Many Christians have wondered, in the Gospel accounts of Jesus' trial before both Jewish and Roman leaders, why he doesn't give his judges a direct answer. In Matthew 26, for example, when Caiaphas, the high priest, demands that Jesus respond to the witnesses who said that they heard him say that he could destroy the temple and raise it in three days (see John 2:18), the text says, "But Jesus was silent" (Mt. 26:63). When the high priest asked him, point blank, "Tell us if you are the Messiah," Jesus' response is maddeningly sideways, "You have said so." Later, the Roman governor, Pontius Pilate, asks him the same question and gets the same response: "Are you the King of the Jews?" Jesus said, "You say so." The text once again emphasizes, "But when he was accused by the chief priests and elders, he did not answer" (Mt. 27:12). When Pilate pressed him, "Do you not hear how many accusations they make against you?" the text repeats, with emphasis, "But he gave him no answer, not even to a single charge" (Mt. 27:14).
Why? Why does Jesus refuse to answer? Why does the gospel of Matthew repeat that Jesus gave no answer? Clearly, the writer wants us to grasp that Jesus did not respond, except very indirectly, to his accusers' questions.
Readers who know this scripture account should be saying, "Wait a minute. Jesus did say something to Caiaphas." Yes, he did. He quoted Daniel 7:13, "But I tell you, 'From now on you will see the Son of Man seated at the right hand of Power and coming on the clouds of heaven.'" After not answering any questions, this response is a whopper. Everyone within earshot of Jesus' answer would have known that Jesus, indirectly still, suggests that there is something about what is happening to him right at this instant that connects to the revelation of the Messiah. Daniel 7:13 is a classic "Messiah" text.
In the Daniel passage, "one like a Son of Man" (in contrast to the beasts described just prior to this verse) is presented before the "Ancient of Days" and given an everlasting kingdom that encircles "all nations and languages." Jesus' answer in Matthew does not explicitly say, "I'm that guy," but it would have been nearly impossible for Caiaphas not to understand Jesus' response as communicating, "I am the Messiah." It gave Caiaphas all the reason he needed to send Jesus on to Pilate.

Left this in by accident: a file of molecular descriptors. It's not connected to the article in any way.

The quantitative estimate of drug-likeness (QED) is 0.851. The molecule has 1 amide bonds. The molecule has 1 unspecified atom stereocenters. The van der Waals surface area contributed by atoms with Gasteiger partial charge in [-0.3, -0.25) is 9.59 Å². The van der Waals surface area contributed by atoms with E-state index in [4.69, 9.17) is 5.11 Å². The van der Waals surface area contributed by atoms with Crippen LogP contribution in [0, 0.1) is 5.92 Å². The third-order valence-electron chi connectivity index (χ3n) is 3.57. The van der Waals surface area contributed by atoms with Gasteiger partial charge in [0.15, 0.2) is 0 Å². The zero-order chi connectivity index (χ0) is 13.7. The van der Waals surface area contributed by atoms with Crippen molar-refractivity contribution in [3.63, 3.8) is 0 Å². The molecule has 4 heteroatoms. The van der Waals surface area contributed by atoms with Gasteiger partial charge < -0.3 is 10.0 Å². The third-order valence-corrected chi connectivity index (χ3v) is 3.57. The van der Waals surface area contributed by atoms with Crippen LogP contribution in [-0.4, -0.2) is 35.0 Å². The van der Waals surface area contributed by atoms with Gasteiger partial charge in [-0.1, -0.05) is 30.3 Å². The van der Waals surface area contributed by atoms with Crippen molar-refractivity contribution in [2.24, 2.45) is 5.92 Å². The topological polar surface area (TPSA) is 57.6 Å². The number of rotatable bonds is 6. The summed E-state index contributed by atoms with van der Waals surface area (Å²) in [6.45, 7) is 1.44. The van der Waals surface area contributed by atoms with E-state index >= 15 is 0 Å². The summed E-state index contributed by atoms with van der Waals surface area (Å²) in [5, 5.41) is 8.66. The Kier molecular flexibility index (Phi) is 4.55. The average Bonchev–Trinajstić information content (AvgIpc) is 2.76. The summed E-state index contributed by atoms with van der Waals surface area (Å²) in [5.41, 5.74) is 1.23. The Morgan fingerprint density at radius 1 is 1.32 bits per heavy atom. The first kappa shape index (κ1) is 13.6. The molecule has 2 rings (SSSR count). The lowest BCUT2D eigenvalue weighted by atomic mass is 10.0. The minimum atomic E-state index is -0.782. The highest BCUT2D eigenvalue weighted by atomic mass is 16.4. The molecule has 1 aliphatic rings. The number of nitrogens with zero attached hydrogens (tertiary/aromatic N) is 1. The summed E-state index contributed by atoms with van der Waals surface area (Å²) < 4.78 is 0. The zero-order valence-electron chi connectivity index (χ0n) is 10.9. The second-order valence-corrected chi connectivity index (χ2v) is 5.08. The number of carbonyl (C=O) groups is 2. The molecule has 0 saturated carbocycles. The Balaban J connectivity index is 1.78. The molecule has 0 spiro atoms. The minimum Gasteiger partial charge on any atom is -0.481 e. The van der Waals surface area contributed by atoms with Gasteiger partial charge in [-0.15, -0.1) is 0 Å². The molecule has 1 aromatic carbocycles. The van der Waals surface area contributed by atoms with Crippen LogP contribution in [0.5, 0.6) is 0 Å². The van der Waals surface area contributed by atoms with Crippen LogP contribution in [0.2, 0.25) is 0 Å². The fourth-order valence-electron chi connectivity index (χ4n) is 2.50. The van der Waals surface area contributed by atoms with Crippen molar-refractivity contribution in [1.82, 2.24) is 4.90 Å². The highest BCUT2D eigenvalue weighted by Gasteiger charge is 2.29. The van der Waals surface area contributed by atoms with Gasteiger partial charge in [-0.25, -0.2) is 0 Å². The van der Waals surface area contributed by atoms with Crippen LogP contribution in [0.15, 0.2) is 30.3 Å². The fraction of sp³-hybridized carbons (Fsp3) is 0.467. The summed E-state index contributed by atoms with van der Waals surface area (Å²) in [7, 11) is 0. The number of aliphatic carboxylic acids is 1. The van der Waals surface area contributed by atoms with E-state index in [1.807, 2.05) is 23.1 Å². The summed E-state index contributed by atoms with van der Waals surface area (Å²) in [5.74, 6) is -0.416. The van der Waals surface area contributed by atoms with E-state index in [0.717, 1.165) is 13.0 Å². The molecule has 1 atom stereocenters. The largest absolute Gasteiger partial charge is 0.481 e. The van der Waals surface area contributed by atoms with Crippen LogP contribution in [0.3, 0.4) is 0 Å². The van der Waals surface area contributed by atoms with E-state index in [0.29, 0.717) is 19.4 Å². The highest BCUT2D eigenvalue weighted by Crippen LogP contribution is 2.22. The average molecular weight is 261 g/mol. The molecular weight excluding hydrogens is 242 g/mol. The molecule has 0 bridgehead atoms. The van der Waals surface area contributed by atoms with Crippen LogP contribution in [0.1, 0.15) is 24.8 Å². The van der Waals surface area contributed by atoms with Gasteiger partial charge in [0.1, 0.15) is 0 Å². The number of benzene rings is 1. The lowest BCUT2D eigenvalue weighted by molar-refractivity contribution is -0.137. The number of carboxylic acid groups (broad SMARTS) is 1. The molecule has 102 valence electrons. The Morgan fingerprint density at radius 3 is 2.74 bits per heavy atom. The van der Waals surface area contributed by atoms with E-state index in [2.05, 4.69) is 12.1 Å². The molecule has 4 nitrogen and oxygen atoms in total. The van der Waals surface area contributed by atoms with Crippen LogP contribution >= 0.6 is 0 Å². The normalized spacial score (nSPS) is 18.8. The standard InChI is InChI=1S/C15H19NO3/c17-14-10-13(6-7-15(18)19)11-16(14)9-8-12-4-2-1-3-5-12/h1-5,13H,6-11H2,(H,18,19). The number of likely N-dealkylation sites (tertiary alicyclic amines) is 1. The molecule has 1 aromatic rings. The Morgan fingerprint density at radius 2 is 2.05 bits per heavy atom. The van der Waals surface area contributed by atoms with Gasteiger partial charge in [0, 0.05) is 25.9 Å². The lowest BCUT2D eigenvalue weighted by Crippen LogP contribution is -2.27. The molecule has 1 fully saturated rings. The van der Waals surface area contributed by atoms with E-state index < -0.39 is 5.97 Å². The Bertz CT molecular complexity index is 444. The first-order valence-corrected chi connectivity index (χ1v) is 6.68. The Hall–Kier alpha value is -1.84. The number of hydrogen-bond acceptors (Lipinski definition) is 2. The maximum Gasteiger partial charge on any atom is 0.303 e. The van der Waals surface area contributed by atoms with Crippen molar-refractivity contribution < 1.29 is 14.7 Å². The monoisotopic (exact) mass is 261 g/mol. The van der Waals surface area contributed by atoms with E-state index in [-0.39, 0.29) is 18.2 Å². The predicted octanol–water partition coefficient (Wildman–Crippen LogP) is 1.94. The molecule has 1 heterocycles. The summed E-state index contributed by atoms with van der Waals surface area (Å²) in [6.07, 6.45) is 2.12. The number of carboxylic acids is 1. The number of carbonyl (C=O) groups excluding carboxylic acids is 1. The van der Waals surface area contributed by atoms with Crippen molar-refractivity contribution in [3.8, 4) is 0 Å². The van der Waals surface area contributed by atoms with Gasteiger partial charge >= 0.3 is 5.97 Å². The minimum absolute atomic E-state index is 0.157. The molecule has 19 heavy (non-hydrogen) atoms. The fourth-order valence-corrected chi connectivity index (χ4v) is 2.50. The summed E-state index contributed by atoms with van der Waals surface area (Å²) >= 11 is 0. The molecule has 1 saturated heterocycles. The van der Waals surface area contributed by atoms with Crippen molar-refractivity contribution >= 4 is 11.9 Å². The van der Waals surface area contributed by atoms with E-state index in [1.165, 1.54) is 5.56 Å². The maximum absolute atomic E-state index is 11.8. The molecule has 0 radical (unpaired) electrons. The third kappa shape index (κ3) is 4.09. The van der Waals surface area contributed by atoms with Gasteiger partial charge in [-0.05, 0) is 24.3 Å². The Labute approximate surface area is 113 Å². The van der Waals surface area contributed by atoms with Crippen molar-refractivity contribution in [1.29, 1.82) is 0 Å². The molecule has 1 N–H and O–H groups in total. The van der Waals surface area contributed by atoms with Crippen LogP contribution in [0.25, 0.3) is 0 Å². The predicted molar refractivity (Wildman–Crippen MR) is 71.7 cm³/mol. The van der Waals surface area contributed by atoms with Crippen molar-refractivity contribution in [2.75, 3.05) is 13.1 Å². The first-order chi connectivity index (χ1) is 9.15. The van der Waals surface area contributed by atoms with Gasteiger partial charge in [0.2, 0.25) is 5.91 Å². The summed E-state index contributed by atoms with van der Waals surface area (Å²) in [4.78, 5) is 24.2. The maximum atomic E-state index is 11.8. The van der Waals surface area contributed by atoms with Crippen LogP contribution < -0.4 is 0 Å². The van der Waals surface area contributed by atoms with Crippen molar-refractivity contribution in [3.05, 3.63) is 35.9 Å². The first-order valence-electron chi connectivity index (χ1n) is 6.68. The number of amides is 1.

In my mind, a huge paradox is revealed in the Matthew account of Jesus' trial. On the one hand, Jesus submits to the whole charade, to a kangaroo trial. Lots of people, apparently, came to the chief priests and told what they had seen or heard from Jesus. They're all false witnesses (Mt. 26:60). Who knows what they were saying? Regardless, the chief priests, knew that, especially in the case of a capital crime, they must keep the law requiring at least two corroborating witnesses (see Deut. 17:6-7). They had to find two people who would say essentially the same thing about Jesus' alleged offense. Jesus does not protest. He does not defend himself. When those coming to arrest him came, he gave himself up to them. There is nothing in the trial account that indicates he, in any way, tried to vindicate himself.
At the same time, in his silence, he stands in judgment of the whole treacherous affair. Imagine all the words flying around him. One can imagine how exaggerated, even ridiculous, the accusations came. Jesus says nothing, himself the judge, listening, watching.
And acting. We begin to understand, after (and in light of) the resurrection, that Jesus the King and Judge is enacting judgment through his own death. He receives the judgment on his own person. The trial is a massive object lesson in human abuse of power, of hubris, of sin. My sin or yours may not match exactly to what the religious leaders and Pilate do, but we are included. Have I been arrogant? Have I demanded that my preferred way is the one adopted? Have I falsified the "record?" Yes.
Jesus surrenders himself to this process and he is fully in control of it. I don't really know how to explain it. Still, it moves me to worship. It shows dramatically what Romans 5:10 tells us, that God worked to reconcile us to himself "while we were enemies." Jesus stands, in the trial scenes in the Gospels, in front of his enemies, his accusers. He loves them.
The words to a hymn come to mind:
Oh love that will not let me go,
I rest my weary soul in thee.
I give thee back the life I owe,
That in thine ocean depths its flow
May richer, fuller be.